A Recipe for Disaster
A Recipe for Disaster
Growing anger about economic disparities has skyrocketed Donald Trump and Bernie Sanders’ popularity in US elections. Similarly, in France the anger has produced nationwide nocturnal Occupy-type protests — Nuit Debout. The common villain in both cases is globalization. The off-shoring of business and the outsourcing of manufacturing are identified as the culprits behind the hollowing out of the middle class and the growing wealth gap.
Now the Panama Papers revealing a massive tax avoidance scheme by the world’s elite have added another black mark to globalization. Amidst increasing indignation it is often forgotten that economic globalization is responsible for the rise of formerly poor countries or that poor governance is as responsible for negative consequences of global connectedness as inequality of the capitalist system.
As economists look back at the post-war decades, it is clear that by linking up the world through capital, transportation and communications, globalization unleashed productive forces that have created winners and losers. While technological advance has seen machines replacing workers — increased productivity and profit — transportation and trade opening up vast labor markets has allowed companies to move their manufacturing to developing countries that have grown their own economies as a result.
Politicians like Trump and Sanders have found populist solutions to the problem. Trump would impose a 45 per cent tax on Chinese imports while Sanders would have free trade only with countries that have the same wages and environmental policies as the US — i.e. rich and developed countries only. These ‘solutions’ would mean that countries should forget about raising their standards of living by exporting to developed nations — the exact opposite of what globalization has done for China, India and South-east Asia.
Of course, the loss of jobs resulting from outsourcing (Chinese imports have caused two million job losses in the US) is more visible than the low-cost cornucopia available in western supermarkets. Consumers happy to get a bargain never celebrate the role of free trade in making that possible. Perhaps it is this ambivalence about the value of free trade that explains Gallup Poll’s finding that almost half of all Americans see trade as more of a threat than an opportunity. Hardly surprising given that 84 per cent of Americans have seen stagnant incomes since the 2009 crash. America’s middle class no longer occupies the fat big middle band of the country’s income strata. While many have descended into poverty, educated workers have moved up to a comfortable middle class and a tiny portion has become super rich.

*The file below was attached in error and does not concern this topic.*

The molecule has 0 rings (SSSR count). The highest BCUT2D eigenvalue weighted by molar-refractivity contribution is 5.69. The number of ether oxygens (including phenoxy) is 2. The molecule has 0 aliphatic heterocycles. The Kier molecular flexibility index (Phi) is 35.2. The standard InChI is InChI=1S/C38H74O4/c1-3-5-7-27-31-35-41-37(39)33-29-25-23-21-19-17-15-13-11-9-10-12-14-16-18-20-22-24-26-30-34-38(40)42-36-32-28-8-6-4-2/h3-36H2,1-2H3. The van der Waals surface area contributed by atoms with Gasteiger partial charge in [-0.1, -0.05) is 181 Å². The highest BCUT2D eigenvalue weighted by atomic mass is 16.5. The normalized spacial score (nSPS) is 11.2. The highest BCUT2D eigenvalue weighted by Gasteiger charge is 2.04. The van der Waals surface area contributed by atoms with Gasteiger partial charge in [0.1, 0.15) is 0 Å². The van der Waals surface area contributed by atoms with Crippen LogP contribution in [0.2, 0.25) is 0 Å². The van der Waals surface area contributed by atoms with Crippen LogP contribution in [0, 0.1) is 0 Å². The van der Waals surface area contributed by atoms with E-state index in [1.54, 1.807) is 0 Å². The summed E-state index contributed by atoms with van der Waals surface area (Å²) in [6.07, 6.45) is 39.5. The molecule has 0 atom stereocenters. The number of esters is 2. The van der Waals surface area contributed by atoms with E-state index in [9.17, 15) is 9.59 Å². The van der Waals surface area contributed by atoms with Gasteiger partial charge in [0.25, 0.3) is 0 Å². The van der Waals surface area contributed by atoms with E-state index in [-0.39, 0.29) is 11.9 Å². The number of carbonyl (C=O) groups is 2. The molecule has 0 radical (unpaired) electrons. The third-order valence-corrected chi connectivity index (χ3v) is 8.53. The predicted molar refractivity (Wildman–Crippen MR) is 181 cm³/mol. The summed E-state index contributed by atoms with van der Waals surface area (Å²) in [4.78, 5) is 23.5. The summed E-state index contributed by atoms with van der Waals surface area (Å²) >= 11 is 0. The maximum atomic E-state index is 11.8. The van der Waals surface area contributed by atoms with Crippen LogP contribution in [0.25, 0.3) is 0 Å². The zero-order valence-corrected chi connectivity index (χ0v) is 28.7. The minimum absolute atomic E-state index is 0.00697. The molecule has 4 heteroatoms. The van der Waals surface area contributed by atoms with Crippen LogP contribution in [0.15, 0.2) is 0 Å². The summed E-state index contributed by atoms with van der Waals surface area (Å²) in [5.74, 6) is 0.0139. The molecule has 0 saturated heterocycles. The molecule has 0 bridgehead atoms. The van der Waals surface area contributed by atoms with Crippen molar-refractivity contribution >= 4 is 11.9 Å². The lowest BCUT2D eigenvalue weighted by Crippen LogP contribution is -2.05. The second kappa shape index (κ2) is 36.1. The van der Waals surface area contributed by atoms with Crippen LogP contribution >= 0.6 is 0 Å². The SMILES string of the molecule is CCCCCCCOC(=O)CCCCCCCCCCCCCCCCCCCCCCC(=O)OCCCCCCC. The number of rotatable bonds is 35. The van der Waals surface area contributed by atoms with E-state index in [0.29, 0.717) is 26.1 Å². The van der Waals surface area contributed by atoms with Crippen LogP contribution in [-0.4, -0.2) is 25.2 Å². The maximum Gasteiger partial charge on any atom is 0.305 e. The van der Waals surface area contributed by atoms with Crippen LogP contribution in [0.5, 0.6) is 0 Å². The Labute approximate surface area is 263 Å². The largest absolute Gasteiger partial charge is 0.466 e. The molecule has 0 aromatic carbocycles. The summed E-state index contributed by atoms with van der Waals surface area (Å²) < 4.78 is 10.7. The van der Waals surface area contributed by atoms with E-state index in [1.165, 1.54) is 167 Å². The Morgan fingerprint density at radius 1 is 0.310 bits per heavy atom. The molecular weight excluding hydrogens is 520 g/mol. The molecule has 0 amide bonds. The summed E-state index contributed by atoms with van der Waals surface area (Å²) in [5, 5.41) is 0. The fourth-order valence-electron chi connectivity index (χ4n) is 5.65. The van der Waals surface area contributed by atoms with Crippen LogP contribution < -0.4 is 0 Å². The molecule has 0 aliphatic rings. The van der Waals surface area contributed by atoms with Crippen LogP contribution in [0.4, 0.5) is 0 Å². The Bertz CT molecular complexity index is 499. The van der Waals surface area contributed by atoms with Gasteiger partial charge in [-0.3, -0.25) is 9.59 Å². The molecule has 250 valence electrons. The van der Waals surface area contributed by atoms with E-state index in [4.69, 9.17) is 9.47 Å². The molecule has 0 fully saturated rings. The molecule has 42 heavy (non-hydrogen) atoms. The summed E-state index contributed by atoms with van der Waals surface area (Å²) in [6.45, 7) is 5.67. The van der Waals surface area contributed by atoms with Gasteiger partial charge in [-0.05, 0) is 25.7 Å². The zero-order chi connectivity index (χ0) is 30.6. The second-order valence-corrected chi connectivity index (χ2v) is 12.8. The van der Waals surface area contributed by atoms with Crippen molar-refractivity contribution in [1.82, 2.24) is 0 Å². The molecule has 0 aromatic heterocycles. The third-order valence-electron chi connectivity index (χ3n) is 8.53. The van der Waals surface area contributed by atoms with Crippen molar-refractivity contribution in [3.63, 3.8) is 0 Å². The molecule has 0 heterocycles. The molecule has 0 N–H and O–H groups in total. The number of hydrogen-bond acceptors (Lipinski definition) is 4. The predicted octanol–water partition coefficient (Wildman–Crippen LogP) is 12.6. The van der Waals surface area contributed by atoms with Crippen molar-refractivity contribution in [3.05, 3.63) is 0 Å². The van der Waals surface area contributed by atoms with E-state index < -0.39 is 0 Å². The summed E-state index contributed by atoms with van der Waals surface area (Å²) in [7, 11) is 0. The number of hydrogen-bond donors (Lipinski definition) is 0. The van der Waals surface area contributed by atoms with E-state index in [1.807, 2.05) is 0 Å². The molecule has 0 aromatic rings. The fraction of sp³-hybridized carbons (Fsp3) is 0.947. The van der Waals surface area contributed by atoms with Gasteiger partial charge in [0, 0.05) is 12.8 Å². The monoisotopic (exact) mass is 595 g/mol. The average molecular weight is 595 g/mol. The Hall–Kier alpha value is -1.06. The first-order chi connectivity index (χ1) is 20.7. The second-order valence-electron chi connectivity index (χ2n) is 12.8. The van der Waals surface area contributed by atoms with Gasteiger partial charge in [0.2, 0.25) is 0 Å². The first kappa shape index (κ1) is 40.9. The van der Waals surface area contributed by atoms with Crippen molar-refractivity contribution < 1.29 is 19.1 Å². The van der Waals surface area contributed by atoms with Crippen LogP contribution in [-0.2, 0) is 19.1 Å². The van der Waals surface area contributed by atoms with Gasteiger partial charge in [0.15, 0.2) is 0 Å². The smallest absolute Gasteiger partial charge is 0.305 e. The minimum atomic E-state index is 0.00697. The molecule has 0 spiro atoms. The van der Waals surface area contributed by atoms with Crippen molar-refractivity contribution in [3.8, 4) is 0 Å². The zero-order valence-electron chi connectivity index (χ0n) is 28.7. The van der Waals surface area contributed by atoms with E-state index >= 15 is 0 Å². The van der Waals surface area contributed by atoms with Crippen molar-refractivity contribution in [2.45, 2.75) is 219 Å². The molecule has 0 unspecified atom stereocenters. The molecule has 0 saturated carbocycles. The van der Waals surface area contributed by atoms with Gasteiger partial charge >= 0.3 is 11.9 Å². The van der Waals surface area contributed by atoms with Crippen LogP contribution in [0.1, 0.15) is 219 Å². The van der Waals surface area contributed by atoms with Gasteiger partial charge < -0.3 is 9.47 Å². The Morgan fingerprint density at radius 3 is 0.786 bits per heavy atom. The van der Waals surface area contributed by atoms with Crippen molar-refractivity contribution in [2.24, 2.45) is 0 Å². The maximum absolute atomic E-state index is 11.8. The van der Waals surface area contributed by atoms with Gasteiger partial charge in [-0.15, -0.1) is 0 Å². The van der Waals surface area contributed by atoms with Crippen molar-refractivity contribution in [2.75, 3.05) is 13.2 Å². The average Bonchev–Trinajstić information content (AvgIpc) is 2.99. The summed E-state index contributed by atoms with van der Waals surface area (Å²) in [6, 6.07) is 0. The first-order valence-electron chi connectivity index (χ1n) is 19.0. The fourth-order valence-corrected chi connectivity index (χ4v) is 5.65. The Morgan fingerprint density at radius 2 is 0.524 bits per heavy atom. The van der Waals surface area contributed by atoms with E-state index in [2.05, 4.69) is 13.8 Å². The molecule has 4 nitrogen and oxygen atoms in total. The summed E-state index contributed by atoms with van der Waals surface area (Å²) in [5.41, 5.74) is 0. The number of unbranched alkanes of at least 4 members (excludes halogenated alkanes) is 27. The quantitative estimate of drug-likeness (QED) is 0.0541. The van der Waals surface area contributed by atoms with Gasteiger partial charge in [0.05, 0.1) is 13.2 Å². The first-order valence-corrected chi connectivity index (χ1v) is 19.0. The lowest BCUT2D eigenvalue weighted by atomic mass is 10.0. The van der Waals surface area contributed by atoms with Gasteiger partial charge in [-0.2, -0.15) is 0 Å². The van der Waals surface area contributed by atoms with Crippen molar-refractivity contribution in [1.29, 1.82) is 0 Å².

This trend is apparent in other countries as well. Unskilled workers have continued to slip down the economic ladder, the college-educated skilled population has moved up, and the entrepreneurs have accumulated unprecedented wealth. Thanks to their wealth and influence, they have been able to rig the system to pay less in taxes than their fellow citizens, and as the Panama Papers show, they take advantage of the globalized financial system to hoard their riches in offshore tax shelters.
From the perspective of globalization’s losers, the current system looks horribly unfair, designed to exploit the poor and fatten the rich. The protectionist siren calls of Trump and Sanders promise an end to unfair globalization. But the fact remains that the search for faster ways to produce goods and connect more quickly is unstoppable. Raising barriers may bring temporary relief to a section of the population, but the economy as a whole will suffer. What is needed is a taxation system that ensures equity and a vigilant governance to offer a safety net and new opportunities to those who have lost out. Globalization without governance is a recipe for disaster.
Nayan Chanda is the author of Bound Together: How Traders, Preachers, Adventurers and Warriors Shaped Globalization and consulting editor of YaleGlobal Online, published by the MacMillan Center, Yale University.